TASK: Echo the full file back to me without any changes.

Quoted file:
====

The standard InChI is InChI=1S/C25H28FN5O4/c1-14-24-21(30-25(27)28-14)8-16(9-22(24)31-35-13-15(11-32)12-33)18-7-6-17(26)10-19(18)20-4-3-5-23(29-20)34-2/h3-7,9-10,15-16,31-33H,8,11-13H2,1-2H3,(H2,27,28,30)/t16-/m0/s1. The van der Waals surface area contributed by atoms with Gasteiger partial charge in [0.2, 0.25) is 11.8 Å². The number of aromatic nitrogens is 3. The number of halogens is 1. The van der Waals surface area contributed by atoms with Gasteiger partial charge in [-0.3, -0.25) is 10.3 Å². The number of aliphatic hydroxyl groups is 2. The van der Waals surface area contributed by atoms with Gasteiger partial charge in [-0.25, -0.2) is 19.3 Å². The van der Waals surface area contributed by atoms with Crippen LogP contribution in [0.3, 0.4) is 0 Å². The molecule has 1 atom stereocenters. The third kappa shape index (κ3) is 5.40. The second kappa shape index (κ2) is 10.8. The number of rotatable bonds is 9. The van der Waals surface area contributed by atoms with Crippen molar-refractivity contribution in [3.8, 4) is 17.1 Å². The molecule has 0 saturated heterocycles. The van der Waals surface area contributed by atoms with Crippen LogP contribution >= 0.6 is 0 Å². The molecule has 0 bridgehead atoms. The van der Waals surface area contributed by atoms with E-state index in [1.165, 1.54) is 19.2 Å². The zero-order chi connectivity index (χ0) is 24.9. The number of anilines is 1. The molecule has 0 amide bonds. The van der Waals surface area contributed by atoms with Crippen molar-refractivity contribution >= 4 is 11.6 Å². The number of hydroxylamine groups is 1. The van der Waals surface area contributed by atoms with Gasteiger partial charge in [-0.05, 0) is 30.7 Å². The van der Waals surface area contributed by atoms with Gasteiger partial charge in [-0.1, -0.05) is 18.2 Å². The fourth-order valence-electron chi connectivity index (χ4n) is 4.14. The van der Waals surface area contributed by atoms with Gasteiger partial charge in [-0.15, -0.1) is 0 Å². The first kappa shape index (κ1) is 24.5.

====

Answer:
The standard InChI is InChI=1S/C25H28FN5O4/c1-14-24-21(30-25(27)28-14)8-16(9-22(24)31-35-13-15(11-32)12-33)18-7-6-17(26)10-19(18)20-4-3-5-23(29-20)34-2/h3-7,9-10,15-16,31-33H,8,11-13H2,1-2H3,(H2,27,28,30)/t16-/m0/s1. The van der Waals surface area contributed by atoms with Gasteiger partial charge in [0.2, 0.25) is 11.8 Å². The number of aromatic nitrogens is 3. The number of halogens is 1. The van der Waals surface area contributed by atoms with Gasteiger partial charge in [-0.3, -0.25) is 10.3 Å². The number of aliphatic hydroxyl groups is 2. The van der Waals surface area contributed by atoms with Gasteiger partial charge in [-0.25, -0.2) is 19.3 Å². The van der Waals surface area contributed by atoms with Crippen LogP contribution in [0.3, 0.4) is 0 Å². The molecule has 1 atom stereocenters. The third kappa shape index (κ3) is 5.40. The second kappa shape index (κ2) is 10.8. The number of rotatable bonds is 9. The van der Waals surface area contributed by atoms with Crippen molar-refractivity contribution in [3.8, 4) is 17.1 Å². The molecule has 0 saturated heterocycles. The van der Waals surface area contributed by atoms with Crippen LogP contribution >= 0.6 is 0 Å². The molecule has 0 bridgehead atoms. The van der Waals surface area contributed by atoms with E-state index in [1.165, 1.54) is 19.2 Å². The zero-order chi connectivity index (χ0) is 24.9. The number of anilines is 1. The molecule has 0 amide bonds. The van der Waals surface area contributed by atoms with Crippen molar-refractivity contribution >= 4 is 11.6 Å². The number of hydroxylamine groups is 1. The van der Waals surface area contributed by atoms with Gasteiger partial charge in [-0.05, 0) is 30.7 Å². The van der Waals surface area contributed by atoms with Gasteiger partial charge in [-0.1, -0.05) is 18.2 Å². The fourth-order valence-electron chi connectivity index (χ4n) is 4.14. The van der Waals surface area contributed by atoms with Gasteiger partial charge in [-0.15, -0.1) is 0 Å². The first kappa shape index (κ1) is 24.5.